Nov. 9, 2009 – Washington University has been awarded nearly $80 million in funding from the 2009 American Recovery and Re-investment Act (ARRA) to support research across a broad range of projects, including cancer, Alzheimer's disease, renewable energy, diabetes and climate change.
As of Sept. 30, the end of the federal fiscal year, university faculty had received 207 awards. Some $73 million came from the National Institutes of Health (NIH), ranking Washington University among the top 10 academic institutions in NIH stimulus funds. Other awards were received from the National Science Foundation and the Department of Energy.
"The research funding we have been able to attract to Washington University will lead to new discoveries that will have direct benefit to people throughout our region and, indeed, across the world," says Washington University Chancellor Mark Wrighton. "Our successful competition for this funding is in large measure due to our many talented and experienced faculty who have distinguished themselves as world-class researchers. I am proud of the extra effort that many in our community made to bring this funding to St. Louis."
In all, 175 faculty members in the schools of Medicine, Arts & Sciences, Engineering and Social Work received awards. The largest chunk – $10 million – went to the Genome Center for a project to generate comprehensive genetic maps of mutations that underlie 20 different types of cancer. The researchers will sequence the DNA of cancer patients and compare it to DNA from tumor samples of the same patients to identify genetic changes that may be important to cancer. Over time, the project is expected to lead to new ways to diagnose, treat or even prevent cancer.
Other awards include:
- Developing the technology to produce lithium iron phosphate nanoparticles, which have the potential to improve rechargeable batteries used in portable electronic devices as well as electric cars. Batteries using these nanoparticles are likely to be less expensive, hold a greater charge and last longer than those currently on the market.
- Testing an MRI-based heart imaging technique that has the potential to determine whether the heart muscle is alive or dead more accurately than currently available tests. The technique offers unprecedented precision in locating damaged and nonfunctioning areas of the heart and may help to improve the effectiveness of cardiac surgery.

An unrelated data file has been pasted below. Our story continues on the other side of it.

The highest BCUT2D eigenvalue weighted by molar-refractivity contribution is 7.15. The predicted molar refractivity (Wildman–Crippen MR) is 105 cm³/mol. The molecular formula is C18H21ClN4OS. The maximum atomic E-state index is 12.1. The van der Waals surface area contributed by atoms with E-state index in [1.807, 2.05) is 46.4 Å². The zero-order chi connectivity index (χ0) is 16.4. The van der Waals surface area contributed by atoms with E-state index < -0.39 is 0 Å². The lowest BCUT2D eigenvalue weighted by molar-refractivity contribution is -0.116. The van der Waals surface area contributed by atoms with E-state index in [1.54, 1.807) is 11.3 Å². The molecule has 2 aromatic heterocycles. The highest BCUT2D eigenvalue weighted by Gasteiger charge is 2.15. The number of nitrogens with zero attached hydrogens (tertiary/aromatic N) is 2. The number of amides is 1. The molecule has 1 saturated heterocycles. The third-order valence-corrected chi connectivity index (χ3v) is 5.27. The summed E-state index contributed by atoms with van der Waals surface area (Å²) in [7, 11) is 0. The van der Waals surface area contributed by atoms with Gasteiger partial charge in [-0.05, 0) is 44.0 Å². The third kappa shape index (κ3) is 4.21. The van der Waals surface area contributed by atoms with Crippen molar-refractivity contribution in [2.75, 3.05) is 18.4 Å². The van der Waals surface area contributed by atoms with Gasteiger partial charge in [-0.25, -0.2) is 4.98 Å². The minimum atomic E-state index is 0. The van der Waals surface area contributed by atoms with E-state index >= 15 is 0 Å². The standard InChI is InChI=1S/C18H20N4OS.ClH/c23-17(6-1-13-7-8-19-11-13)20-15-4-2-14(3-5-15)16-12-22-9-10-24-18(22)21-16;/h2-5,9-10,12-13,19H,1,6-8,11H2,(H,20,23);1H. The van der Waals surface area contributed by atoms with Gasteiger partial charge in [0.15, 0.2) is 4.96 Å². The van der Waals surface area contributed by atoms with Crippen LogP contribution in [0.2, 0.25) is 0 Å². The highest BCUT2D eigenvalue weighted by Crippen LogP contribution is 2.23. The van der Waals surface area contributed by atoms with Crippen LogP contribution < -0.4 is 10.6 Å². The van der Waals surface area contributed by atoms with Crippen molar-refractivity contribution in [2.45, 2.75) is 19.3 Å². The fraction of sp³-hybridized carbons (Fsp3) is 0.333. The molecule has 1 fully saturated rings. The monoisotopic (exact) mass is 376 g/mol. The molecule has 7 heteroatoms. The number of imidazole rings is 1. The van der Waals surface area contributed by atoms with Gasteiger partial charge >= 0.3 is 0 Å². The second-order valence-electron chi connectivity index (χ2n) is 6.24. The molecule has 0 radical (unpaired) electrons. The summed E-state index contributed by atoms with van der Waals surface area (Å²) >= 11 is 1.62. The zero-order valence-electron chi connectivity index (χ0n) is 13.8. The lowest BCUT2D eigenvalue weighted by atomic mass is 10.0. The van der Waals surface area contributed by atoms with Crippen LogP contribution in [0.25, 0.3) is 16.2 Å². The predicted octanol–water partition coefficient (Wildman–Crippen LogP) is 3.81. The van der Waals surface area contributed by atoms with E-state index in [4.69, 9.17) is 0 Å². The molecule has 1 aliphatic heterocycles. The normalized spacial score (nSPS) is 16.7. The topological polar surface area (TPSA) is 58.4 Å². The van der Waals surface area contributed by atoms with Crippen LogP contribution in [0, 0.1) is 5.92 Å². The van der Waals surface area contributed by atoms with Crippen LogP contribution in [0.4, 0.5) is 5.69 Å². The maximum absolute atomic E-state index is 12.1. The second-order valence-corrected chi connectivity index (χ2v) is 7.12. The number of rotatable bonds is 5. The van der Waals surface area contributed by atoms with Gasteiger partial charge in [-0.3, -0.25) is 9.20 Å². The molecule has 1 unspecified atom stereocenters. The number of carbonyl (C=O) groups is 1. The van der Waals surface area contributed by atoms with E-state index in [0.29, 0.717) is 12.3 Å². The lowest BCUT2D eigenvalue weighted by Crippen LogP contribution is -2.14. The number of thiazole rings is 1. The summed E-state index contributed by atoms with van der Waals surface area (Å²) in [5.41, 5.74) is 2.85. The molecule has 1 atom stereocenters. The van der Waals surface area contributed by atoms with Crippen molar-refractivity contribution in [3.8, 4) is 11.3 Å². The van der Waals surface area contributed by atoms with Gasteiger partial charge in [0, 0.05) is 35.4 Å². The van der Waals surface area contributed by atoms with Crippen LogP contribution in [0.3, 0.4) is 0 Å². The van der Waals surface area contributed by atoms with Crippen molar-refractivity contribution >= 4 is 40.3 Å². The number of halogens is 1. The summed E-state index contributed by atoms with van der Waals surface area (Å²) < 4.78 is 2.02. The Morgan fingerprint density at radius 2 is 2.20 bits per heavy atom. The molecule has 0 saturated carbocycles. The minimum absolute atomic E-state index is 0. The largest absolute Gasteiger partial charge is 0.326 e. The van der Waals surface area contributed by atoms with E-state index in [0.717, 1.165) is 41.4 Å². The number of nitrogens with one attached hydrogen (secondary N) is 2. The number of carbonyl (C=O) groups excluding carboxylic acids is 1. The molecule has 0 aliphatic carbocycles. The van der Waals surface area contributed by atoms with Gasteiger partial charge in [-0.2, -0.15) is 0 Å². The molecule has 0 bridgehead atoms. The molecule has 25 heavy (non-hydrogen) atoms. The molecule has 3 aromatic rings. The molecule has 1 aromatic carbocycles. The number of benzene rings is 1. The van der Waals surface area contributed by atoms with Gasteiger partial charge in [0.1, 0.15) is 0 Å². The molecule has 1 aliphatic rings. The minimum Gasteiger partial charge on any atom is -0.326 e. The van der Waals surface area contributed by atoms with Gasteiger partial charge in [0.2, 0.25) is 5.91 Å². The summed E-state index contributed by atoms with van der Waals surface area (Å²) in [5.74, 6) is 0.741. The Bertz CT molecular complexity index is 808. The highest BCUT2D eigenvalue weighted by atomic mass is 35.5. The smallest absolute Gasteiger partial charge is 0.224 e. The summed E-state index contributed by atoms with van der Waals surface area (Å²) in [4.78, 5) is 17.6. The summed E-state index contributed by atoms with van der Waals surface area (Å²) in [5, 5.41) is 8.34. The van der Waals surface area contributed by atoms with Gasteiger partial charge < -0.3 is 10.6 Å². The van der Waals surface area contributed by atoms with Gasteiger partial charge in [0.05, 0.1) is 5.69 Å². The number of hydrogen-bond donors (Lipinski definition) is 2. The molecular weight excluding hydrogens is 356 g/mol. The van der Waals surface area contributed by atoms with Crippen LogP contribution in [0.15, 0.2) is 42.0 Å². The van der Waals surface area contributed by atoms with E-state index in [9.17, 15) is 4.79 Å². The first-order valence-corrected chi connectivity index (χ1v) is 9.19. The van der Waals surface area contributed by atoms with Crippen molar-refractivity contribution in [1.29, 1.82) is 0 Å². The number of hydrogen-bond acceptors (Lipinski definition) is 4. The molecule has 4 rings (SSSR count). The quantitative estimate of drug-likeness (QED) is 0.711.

- Investigating ways to diagnose Alzheimer's disease before the onset of dementia by combining information from brain scans that image amyloid plaques – a key feature of Alzheimer's – with an analysis of key proteins in spinal fluid. Earlier diagnosis could allow patients to receive new treatments before the disease causes irreversible brain changes that lead to memory loss.
- Understanding how current and future global climate change can alter the spread of seeds carried by wind. Scientists will test a model for wind-driven seed dispersal they developed in a large-scale habitat in South Carolina and communicate results with the U.S. Forest Service to aid in conservation efforts.
- Establishing a program that helps guide women in poor, minority communities in north St. Louis County through breast cancer screening and follow-up treatment, if needed. Deaths from breast cancer among minority women in this community are substantially higher than the national average.
- Evaluating a potential new treatment in patients with type-2 diabetes that is designed to better regulate the release of insulin and maintain healthy glucose levels.
- Determining whether blood transfusions can prevent "silent" strokes in children with severe sickle cell anemia, as part of an international clinical trial of the therapy. Over time, the strokes can cause neurological problems and are a potentially fatal complication of the disease.
- Installing an array of seismographs on the islands of Fiji and on the nearby ocean floor to help determine why some earthquakes occur deep below the earth's surface, where the rock should be malleable and not susceptible to fracture. The research may eventually lead to better understanding of volcanoes, island arc systems, earthquakes and other violent geologic events.
The awards – both large and small – have a significant economic impact in the St. Louis region. A recent survey of the economic impact of research grants from the NIH has shown that every dollar of NIH funding to Missouri in 2007 generated $2.09 of economic activity in the community that received the award.
"By this estimate, the recent stimulus funding to Washington University will generate well over $200 million in goods and services in our region," says Evan Kharasch, MD, PhD, the university's interim vice chancellor of research. "Moreover, research conducted with stimulus funds furthers our efforts to improve the lives of all people."
Additional stimulus grants will be announced in the coming months. Washington University still has a number of grant applications under review at various federal agencies.